Wrinkles don't bother me either, in fact I think I look better now than I used to. I like the creases, the wear and tear, the scar at my eye and the lines in my forehead, but thankfully nothing's started to sag yet. Although I'm pretty sure my testicles hang lower than they used to, and I often accidentally sit on one and recoil in hideous, sickening pain. No-one ever mentioned this particular male problem to me before, but I can't imagine I'm alone. I expect a scrotum is much like an earlobe, in that it continues to grow throughout your lifetime, or rather gravity inexorably drags it downwards.
One thing that did always worry me as a youth was the fear of my tastes becoming more conservative as I age, but I'm pretty sure this has yet to happen. Maybe even the exact opposite's transpired: I'm much harder to please than I used to be, and I'd rather listen to Jon Mueller's new thirty-minute drum experiment than just about any new young band. Music is often used to describe personality, and if there's any weight to that idea then I seem to be happily disappearing leftwards and arsewards as I become increasingly bored by what passes as ‘new’ music. There comes a point in life when you really do think you've heard it all before, but rather than dig out records and revel in nostalgia, I continue to seek out sounds that are completely new to my ears, whether they were recorded last week or last century.
A good way to extend the musical metaphor is to use The Fall as a barometer. They’ve been making the same new record since I was a kid – "Always different, but always the same", as John Peel put it – and they, or rather "he", because it's really Mark E Smith we're talking about now, have remained a stubborn constant in an ever-evolving scene. When I first started going to see The Fall as teenager, I was amused by the amount of old men up the back – now those old men are my mates and me, not quite hidden at the rear of the venue but far enough away from the moshpit to avoid any splash or injury, enjoying the show at a slight distance. It’s the same gig, but we’re just that little bit safer.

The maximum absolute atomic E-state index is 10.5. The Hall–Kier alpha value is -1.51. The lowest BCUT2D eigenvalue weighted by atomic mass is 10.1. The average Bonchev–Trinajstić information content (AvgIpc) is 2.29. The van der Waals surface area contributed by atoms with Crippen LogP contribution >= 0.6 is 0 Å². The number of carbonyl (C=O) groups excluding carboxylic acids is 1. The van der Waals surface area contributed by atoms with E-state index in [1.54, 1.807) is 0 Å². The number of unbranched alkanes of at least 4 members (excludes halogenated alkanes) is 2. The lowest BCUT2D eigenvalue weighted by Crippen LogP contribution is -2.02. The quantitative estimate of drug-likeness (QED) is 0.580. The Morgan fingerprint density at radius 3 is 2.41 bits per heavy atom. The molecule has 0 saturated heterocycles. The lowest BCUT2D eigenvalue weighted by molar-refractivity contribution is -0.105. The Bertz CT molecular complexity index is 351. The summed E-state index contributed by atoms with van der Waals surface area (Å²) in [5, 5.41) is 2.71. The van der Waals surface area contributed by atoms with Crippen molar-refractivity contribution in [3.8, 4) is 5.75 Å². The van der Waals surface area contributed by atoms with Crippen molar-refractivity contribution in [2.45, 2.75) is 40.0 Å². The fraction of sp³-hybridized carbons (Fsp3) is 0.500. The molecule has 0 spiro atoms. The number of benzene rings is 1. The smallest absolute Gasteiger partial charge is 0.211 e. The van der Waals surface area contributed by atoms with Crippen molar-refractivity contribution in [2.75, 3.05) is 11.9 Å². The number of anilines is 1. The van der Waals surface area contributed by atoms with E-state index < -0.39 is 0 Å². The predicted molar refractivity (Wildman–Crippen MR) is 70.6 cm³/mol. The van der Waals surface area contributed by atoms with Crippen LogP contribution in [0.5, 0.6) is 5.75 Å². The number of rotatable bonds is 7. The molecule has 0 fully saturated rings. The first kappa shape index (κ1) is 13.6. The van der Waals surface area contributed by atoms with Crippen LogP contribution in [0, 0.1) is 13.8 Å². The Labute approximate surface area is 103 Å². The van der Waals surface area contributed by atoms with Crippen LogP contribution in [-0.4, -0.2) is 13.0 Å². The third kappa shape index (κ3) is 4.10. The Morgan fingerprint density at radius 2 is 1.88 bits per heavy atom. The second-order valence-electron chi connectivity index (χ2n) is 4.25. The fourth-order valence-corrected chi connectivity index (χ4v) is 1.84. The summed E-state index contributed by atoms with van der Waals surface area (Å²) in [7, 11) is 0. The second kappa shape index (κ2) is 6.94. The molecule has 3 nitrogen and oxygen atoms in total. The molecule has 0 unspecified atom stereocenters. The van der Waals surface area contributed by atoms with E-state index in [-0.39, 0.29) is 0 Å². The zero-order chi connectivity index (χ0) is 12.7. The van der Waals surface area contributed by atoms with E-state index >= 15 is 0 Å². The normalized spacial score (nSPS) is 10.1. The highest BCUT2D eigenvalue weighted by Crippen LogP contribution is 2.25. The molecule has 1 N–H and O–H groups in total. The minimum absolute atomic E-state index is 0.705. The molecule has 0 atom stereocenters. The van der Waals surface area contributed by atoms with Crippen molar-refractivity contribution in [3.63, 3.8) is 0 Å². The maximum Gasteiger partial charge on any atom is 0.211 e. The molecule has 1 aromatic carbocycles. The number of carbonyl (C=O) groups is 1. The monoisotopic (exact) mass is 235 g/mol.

In fact, I can only think of one handicap that the advancing years have supplied thus far: the hangover’s get much, much worse. One spirited night out can often require two dismal days in bed with a bucket by my side and the phone unplugged, which is especially painful with a toddler running round the flat.
But I say: Embrace your future. Although perhaps if you ask me again in a decade or two, when I'm completely bald, my thinning pubes have all gone grey, my eyesight’s starting to fade and my penis doesn't work, I may well have changed my tune. Only time will tell."
Everything's Getting Older is out now on Chemikal Underground Records. You will find heaps more Aidan Moffat takeover day content by tapping your mouse here.